How to Make Good Posture a Habit

That pain in your back and neck could be from bad posture. Millions of people suffer from this, and many rely on pain medication to get through the day. What if you didn’t need any drugs to fix it?

Bad posture leads to back pain

Good posture, like poor posture, is habitual. By making good posture a habit, you can avoid eventual debilitating pain, medication, and chronic symptoms like headaches and heartburn.

yourfootpalace.com discusses the differences between good and poor posture, ways to correct and improve your posture, and how to make it a lasting habit.

What is Good Posture

Awareness of what good posture is will help you make it routine. Posture is the manner in which you hold your body while sitting, standing, or sleeping, known as static posture and walking, running, or lifting, known as dynamic posture.

Good posture and health benefits

Good posture refers to the three natural curves present in a healthy spine, one at the neck, one at the mid-back, and one at the lower back. Correct posture maintains these curves without increasing them.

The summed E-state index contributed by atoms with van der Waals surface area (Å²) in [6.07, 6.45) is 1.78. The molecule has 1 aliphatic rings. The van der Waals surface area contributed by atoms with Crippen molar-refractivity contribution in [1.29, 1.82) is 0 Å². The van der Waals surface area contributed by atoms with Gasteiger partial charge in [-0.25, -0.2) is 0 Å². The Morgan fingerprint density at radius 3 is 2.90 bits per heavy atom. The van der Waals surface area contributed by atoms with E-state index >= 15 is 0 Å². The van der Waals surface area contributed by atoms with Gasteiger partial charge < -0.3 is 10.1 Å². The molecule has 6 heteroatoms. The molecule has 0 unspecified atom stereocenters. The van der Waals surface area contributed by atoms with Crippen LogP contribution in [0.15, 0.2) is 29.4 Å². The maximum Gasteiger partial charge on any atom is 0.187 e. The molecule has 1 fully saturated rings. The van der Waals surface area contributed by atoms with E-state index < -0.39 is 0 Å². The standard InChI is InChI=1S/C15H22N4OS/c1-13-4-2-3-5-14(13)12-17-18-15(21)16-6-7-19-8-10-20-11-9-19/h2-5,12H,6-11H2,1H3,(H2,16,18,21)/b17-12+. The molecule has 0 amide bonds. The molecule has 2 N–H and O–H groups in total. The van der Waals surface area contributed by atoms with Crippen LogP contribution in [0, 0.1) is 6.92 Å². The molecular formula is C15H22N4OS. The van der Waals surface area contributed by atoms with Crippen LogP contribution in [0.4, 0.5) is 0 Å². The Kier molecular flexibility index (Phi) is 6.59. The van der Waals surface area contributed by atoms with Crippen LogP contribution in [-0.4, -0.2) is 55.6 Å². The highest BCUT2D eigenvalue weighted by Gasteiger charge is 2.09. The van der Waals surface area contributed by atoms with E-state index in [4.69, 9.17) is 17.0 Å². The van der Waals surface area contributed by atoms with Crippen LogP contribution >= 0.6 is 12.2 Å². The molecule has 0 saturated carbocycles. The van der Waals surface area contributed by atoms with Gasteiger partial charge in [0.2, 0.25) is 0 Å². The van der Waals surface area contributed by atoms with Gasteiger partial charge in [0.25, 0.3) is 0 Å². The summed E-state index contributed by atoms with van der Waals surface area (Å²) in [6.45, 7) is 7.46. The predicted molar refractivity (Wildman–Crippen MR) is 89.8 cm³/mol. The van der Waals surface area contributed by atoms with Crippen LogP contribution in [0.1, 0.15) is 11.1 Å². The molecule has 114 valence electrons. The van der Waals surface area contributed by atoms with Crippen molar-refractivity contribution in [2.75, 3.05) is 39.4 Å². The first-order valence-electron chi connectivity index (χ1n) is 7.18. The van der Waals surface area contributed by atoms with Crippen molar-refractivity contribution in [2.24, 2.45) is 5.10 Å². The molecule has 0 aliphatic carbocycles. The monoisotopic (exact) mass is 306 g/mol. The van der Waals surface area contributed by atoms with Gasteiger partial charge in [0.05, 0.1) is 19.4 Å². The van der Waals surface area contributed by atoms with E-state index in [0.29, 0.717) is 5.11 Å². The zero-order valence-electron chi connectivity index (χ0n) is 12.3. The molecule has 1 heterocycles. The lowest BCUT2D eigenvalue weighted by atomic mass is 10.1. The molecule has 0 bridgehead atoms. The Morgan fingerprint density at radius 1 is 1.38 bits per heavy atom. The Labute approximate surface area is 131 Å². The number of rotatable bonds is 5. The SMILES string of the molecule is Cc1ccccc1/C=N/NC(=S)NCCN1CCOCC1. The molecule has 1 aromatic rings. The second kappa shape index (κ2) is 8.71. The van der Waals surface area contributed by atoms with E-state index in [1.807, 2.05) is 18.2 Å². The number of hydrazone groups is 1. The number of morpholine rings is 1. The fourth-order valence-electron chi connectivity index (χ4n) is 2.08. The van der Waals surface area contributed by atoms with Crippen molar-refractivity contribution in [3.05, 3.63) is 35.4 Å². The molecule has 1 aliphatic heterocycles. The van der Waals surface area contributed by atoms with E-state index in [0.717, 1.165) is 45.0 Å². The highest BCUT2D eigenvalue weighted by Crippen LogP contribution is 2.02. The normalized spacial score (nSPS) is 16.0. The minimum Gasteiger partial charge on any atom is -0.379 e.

Likewise, if you were to look directly at the front or back of the body, the 33 vertebrae that form the spinal column should appear completely vertical.

Good posture for a straight spinal column

Furthermore, having good posture depends on the constant awareness of holding your body in a way that results in the least amount of strain on your back.

What is Bad Posture

Bad or poor posture results from certain muscle groups tightening or strengthening, while others lengthen or weaken. This causes a muscular imbalance which results from daily repetitive activities.

Bad posture leads to healthproblems

While you may not notice it in its beginning stages, poor posture may result in the following:

• Back Pain
• Headache
• Poor Balance
• Muscle Fatigue
• Difficulty Breathing
• Incontinence
• Acid Reflux
• Heartburn
• Constipation
• Slouching
• Body Aches and Pains

If you suspect that poor posture is a contributing factor to any adverse condition you are experiencing, make an appointment with your primary care physician to rule out other potentially more serious causes.

How to Improve Your Posture